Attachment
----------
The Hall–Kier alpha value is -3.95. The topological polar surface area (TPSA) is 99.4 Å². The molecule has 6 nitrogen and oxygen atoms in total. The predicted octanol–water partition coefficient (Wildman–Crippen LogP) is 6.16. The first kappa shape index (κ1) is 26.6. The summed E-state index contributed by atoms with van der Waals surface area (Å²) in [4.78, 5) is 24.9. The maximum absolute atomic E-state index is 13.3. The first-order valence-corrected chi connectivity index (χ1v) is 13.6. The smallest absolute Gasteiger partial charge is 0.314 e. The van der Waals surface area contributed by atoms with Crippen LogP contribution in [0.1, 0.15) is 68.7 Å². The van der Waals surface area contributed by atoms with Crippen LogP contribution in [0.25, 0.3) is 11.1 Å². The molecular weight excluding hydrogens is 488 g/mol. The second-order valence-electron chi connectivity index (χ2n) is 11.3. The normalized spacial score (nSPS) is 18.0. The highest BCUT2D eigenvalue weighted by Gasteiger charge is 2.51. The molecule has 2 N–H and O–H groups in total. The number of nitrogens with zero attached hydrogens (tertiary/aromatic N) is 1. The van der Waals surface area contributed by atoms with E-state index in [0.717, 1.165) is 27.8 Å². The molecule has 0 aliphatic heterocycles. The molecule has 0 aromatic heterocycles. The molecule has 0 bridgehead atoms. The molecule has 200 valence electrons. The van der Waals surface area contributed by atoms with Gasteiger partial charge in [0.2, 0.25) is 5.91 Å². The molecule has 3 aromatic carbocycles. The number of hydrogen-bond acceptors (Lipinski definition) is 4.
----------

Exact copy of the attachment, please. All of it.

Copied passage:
The Hall–Kier alpha value is -3.95. The topological polar surface area (TPSA) is 99.4 Å². The molecule has 6 nitrogen and oxygen atoms in total. The predicted octanol–water partition coefficient (Wildman–Crippen LogP) is 6.16. The first kappa shape index (κ1) is 26.6. The summed E-state index contributed by atoms with van der Waals surface area (Å²) in [4.78, 5) is 24.9. The maximum absolute atomic E-state index is 13.3. The first-order valence-corrected chi connectivity index (χ1v) is 13.6. The smallest absolute Gasteiger partial charge is 0.314 e. The van der Waals surface area contributed by atoms with Crippen LogP contribution in [0.1, 0.15) is 68.7 Å². The van der Waals surface area contributed by atoms with Crippen LogP contribution in [0.25, 0.3) is 11.1 Å². The molecular weight excluding hydrogens is 488 g/mol. The second-order valence-electron chi connectivity index (χ2n) is 11.3. The normalized spacial score (nSPS) is 18.0. The highest BCUT2D eigenvalue weighted by Gasteiger charge is 2.51. The molecule has 2 N–H and O–H groups in total. The number of nitrogens with zero attached hydrogens (tertiary/aromatic N) is 1. The van der Waals surface area contributed by atoms with E-state index in [0.717, 1.165) is 27.8 Å². The molecule has 0 aliphatic heterocycles. The molecule has 0 aromatic heterocycles. The molecule has 0 bridgehead atoms. The molecule has 200 valence electrons. The van der Waals surface area contributed by atoms with Gasteiger partial charge in [0.2, 0.25) is 5.91 Å². The molecule has 3 aromatic carbocycles. The number of hydrogen-bond acceptors (Lipinski definition) is 4.